“The Croods”
“Despicable Me 2”
“Ernest & Celestine”
“Frozen”
“The Wind Rises”

 

 

BEST ANIMATED SHORT FILM

“Feral” Daniel Sousa and Dan Golden
“Get a Horse!” Lauren MacMullan and Dorothy McKim
“Mr. Hublot” Laurent Witz and Alexandre Espigares
“Possessions” Shuhei Morita
“Room on the Broom” Max Lang and Jan Lachauer

 

 

BEST VISUAL EFFECTS

“Gravity” Tim Webber, Chris Lawrence, Dave Shirk and Neil Corbould
“The Hobbit: The Desolation of Smaug” Joe Letteri, Eric Saindon, David Clayton and Eric Reynolds
“Iron Man 3” Christopher Townsend, Guy Williams, Erik Nash and Dan Sudick
“The Lone Ranger” Tim Alexander, Gary Brozenich, Edson Williams and John Frazier
“Star Trek Into Darkness” Roger Guyett, Patrick Tubach, Ben Grossmann and Burt Dalton

 

 

BEST SOUND MIXING

“Captain Phillips” Chris Burdon, Mark Taylor, Mike Prestwood Smith and Chris Munro
“Gravity” Skip Lievsay, Niv Adiri, Christopher Benstead and Chris Munro
“The Hobbit: The Desolation of Smaug” Christopher Boyes, Michael Hedges, Michael Semanick and Tony Johnson
“Inside Llewyn Davis” Skip Lievsay, Greg Orloff and Peter F. Kurland
“Lone Survivor” Andy Koyama, Beau Borders and David Brownlow

 

 

BEST SOUND EDITING

“All Is Lost” Steve Boeddeker and Richard Hymns
“Captain Phillips” Oliver Tarney
“Gravity” Glenn Freemantle
“The Hobbit: The Desolation of Smaug” Brent Burge
“Lone Survivor” Wylie Stateman

 

 

BEST LIVE ACTION SHORT FILM

“Aquel No Era Yo (That Wasn’t Me)” Esteban Crespo
“Avant Que De Tout Perdre (Just before Losing Everything)” Xavier Legrand and Alexandre Gavras
“Helium” Anders Walter and Kim Magnusson
“Pitääkö Mun Kaikki Hoitaa? (Do I Have to Take Care of Everything?)” Selma Vilhunen and Kirsikka Saari
“The Voorman Problem” Mark Gill and Baldwin Li

 

 

BEST CINEMATOGRAPHY

“The Grandmaster”
“Gravity”
“Inside Llewyn Davis”
“Nebraska”
“Prisoners”

 

 

BEST COSTUME DESIGN

Michael Wilkinson, “American Hustle”
William Chang Suk Ping, “The Grandmaster”
Catherine Martin, “The Great Gatsby”
Michael O’Connor, “The Invisible Woman”
Patricia Norris, “12 Years a Slave”

 

 

BEST DOCUMENTARY FEATURE

“The Act of Killing”Joshua Oppenheimer and Signe Byrge Sørensen
“Cutie and the Boxer” Zachary Heinzerling and Lydia Dean Pilcher
“Dirty Wars” Richard Rowley and Jeremy Scahill
“The Square” Jehane Noujaim and Karim Amer
“20 Feet from Stardom” Nominees to be determined

 

 

BEST DOCUMENTARY SHORT SUBJECT

“CaveDigger” Jeffrey Karoff
“Facing Fear” Jason Cohen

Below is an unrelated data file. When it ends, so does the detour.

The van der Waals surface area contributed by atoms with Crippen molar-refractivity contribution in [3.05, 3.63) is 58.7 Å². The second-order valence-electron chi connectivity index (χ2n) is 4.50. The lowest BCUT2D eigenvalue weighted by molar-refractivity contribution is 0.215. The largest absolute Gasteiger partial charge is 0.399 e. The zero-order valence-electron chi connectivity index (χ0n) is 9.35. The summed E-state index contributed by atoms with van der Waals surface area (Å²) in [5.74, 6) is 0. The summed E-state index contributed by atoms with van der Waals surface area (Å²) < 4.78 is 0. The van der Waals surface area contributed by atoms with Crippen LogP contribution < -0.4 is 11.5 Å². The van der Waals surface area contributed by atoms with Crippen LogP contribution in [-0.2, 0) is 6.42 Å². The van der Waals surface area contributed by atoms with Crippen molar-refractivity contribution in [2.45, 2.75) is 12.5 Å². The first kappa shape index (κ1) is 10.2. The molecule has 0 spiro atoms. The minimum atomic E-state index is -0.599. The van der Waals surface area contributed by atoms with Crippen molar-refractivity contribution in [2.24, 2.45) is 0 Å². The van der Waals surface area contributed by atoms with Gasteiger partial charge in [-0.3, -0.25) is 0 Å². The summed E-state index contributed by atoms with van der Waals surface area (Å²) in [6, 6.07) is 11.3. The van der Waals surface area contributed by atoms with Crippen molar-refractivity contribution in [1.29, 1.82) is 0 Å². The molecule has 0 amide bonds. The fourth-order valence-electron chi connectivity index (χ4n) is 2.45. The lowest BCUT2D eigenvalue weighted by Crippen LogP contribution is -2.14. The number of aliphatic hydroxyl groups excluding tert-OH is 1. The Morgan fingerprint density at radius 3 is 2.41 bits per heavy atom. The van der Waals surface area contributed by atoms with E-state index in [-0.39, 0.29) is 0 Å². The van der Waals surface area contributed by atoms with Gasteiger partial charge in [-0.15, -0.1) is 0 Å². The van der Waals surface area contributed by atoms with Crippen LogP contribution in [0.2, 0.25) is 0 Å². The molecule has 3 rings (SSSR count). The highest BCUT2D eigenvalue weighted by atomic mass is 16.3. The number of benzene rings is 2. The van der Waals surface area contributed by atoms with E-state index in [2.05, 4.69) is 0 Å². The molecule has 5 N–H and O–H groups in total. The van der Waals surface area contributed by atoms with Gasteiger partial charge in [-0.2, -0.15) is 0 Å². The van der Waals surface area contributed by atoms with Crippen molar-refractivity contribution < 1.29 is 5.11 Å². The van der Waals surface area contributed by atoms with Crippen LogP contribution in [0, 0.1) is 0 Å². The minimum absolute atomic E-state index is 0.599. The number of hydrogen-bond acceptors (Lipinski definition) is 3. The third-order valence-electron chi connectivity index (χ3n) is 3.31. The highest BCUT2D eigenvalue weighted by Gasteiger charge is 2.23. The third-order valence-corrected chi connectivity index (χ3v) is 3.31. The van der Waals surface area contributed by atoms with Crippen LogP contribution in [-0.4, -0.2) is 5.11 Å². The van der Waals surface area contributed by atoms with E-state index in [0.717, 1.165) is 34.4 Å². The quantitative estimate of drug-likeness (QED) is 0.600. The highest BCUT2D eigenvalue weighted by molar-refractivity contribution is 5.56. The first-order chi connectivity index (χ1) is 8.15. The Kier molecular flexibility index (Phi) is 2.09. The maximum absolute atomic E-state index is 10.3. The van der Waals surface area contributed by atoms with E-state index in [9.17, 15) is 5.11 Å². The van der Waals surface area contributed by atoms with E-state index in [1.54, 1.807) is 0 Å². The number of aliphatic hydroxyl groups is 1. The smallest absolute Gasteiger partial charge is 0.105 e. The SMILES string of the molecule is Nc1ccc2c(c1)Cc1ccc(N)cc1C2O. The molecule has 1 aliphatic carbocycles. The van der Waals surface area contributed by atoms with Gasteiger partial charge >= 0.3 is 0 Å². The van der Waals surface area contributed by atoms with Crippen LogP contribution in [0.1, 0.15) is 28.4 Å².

“Karama Has No Walls” Sara Ishaq
“The Lady in Number 6: Music Saved My Life” Malcolm Clarke and Nicholas Reed
“Prison Terminal: The Last Days of Private Jack Hall” Edgar Barens

 

BEST FILM EDITING

“American Hustle” Jay Cassidy, Crispin Struthers and Alan Baumgarten
“Captain Phillips” Christopher Rouse
“Dallas Buyers Club” John Mac McMurphy and Martin Pensa
“Gravity” Alfonso Cuarón and Mark Sanger
“12 Years a Slave” Joe Walker

 

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BEST FOREIGN LANGUAGE FILM

“The Broken Circle Breakdown” Belgium
“The Great Beauty” Italy
“The Hunt” Denmark
“The Missing Picture” Cambodia
“Omar” Palestine

 

 

BEST MAKEUP AND HAIRSTYLING

“Dallas Buyers Club” Adruitha Lee and Robin Mathews
“Jackass Presents: Bad Grandpa” Stephen Prouty
“The Lone Ranger” Joel Harlow and Gloria Pasqua-Casny

 

 

BEST ORIGINAL SCORE

John Williams, “The Book Thief”
Steven Price, “Gravity”
William Butler and Owen Pallett, “Her”
Alexandre Desplat, “Philomena”
Thomas Newman, “Saving Mr. Banks”

 

 

BEST ORIGINAL SONG

“Alone Yet Not Alone” from “Alone Yet Not Alone”
Music by Bruce Broughton; Lyric by Dennis Spiegel

“Happy” from “Despicable Me 2”
Music and Lyric by Pharrell Williams

“Let It Go” from “Frozen”
Music and Lyric by Kristen Anderson-Lopez and Robert Lopez

“The Moon Song” from “Her”
Music by Karen O; Lyric by Karen O and Spike Jonze

“Ordinary Love” from “Mandela: Long Walk to Freedom”
Music by Paul Hewson, Dave Evans, Adam Clayton and Larry Mullen; Lyric by Paul Hewson

 

 

BEST PRODUCTION DESIGN

“American Hustle”
Production Design: Judy Becker; Set Decoration: Heather Loeffler

“Gravity”
Production Design: Andy Nicholson; Set Decoration: Rosie Goodwin and Joanne Woollard

“The Great Gatsby”
Production Design: Catherine Martin; Set Decoration: Beverley Dunn

“Her”
Production Design: K.K. Barrett; Set Decoration: Gene Serdena

“12 Years a Slave”
Production Design: Adam Stockhausen; Set Decoration: Alice Baker

 

 

BEST SUPPORTING ACTRESS

Lupita Nyong’o, “12 Years a Slave”
Jennifer Lawrence, “American Hustle”
June Squibb, “Nebraska”
Julia Roberts, “August: Osage County”
Sally Hawkins, “Blue Jasmine”

 

BEST SUPPORTING ACTOR

Barkhad Abdi, “Captain Phillips”
Bradley Cooper, “American Hustle”
Michael Fassbender, “12 Years a Slave”
Jonah Hill, “The Wolf of Wall Street”
Jared Leto, “Dallas Buyers Club”

 

 

Saying no to the Oscar

To date (before tonight), 2,622 Oscars were presented to winners. So far, only 3 people have refused the Oscars. George C. Scott who won in 1971 for his portrayal of General Patton, said that the politics surrounding the award was “demeaning” and that the Oscar ceremony was “a two-hour meat parade.”

 

 

Marlon Brando [wiki], who won in 1972 for his role in The Godfather, also refused his Oscar based on the poor depiction of Native Americans by Hollywood.

 

 

The first man to refuse the Oscar, however, was not an actor. In 1935, a writer named Dudley Nichols [wiki] refused it (for The Informer) because at the time, Writers Guild was on strike against the movie studios.